• Villainizing a person due to them holding you to a higher standard than you are used to is a coping mechanism. Do great work from the start. Don’t cut corners. Don’t try and cheat your way through a job by using slight of hand.
  • Most importantly, sympathizing with someone over a tough situation is okay. A kind word goes a long way.

Gracious words are a honeycomb,
    sweet to the soul and healing to the bones. – Proverbs 16:24

The Coke Incident


After a long day at work, a cold glass of Coke sounded good. Really good. So I grabbed a can and walked across the kitchen to get a glass. Somehow, someway, the can dropped from my hand and hit the floor just right. BOOM!


The Coke can spun around on its side like a firecracker. Coke flying across the floor, onto the cabinets, the stove, etc. All aided by a floor fan that was right behind me when I dropped it (I was set up!). As the can settled down, I looked around and noted that the kitchen was doused in carmel goodness.

Wyatt laughed.

Tabitha laughed. Then she sprang into action and told me to go get cleaned up. She is so sweet!

That’s when I noticed that the Coke had somehow shot up my shorts. Did I mention that I was all ready to walk out the door for Bible study that evening? Figures.

A quick side story: Back when my wife and I lived in a duplex, she somehow managed to explode a bottle of BBQ sauce all over the kitchen. When we went to move a few years later, we were still cleaning up BBQ sauce that we had initially missed. I guess now my wife and I are even. If this was an intentional contest. Which it wasn’t.

Good times. Good syrupy times.

Longing For That Missing Person


There is a room in our house that is empty. Sure, there might be an odd trainboard or even a bed and dresser, but the room is missing someone. Someone my wife and I have yet to meet.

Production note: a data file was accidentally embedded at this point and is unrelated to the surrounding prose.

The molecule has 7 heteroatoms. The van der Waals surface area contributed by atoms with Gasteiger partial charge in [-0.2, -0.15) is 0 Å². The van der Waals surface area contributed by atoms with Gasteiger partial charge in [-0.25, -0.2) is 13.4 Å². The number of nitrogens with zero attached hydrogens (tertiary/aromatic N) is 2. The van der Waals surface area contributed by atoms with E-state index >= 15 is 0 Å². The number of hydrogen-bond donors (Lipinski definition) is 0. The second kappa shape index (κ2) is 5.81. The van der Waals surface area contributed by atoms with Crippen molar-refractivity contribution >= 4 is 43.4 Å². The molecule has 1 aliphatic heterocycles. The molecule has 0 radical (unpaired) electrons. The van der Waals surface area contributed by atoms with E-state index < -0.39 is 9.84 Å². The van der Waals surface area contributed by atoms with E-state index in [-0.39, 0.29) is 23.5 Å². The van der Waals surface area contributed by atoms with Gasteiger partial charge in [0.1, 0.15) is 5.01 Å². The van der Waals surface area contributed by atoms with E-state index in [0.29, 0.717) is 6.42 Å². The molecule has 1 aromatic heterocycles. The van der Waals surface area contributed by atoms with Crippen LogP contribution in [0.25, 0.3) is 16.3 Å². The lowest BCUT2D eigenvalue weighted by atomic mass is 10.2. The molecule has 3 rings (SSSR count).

For the past six years, we’ve been trying to have a baby. Methods have been tried, doctors have been visited. Nothing.

This is a pain I carry, a pain that feels like failure.

My wife and I come from big families. Raising an only son, we’ve come to discover just how much we learned about life from our siblings. Precious life lessons that have aided in our basic survival:

  • Someone punches you, punch them back
  • Trash talking
  • Learning to get along with someone that might not be nice because they are the only person around to play with (I’m looking at you, Kayla!)

Social media is filled with photos of babies. Beautiful children who are all snugly and cute. While I am excited for my friends and family who are pregnant, there is always this void that gnaws at my soul.

Someone is missing. I can feel it. And at the same time I am trying to be thankful for what has been given to me. Struggling to wrap my mind around raising an only child. Wondering if my wife and I want to go back to the baby stage. We do/we can.

There is hope. Anguish. Emotions that ebb and flow.

God is working. Weaving a story together we cannot see. The pain my wife and I experience may not be physical, but the pain is real. I am grateful that I do not have to go about this alone (I love you, baby).

I’m tired of being silent. I want that missing person to come home.

Lord, my heart is torn in two. It’s up to You, God.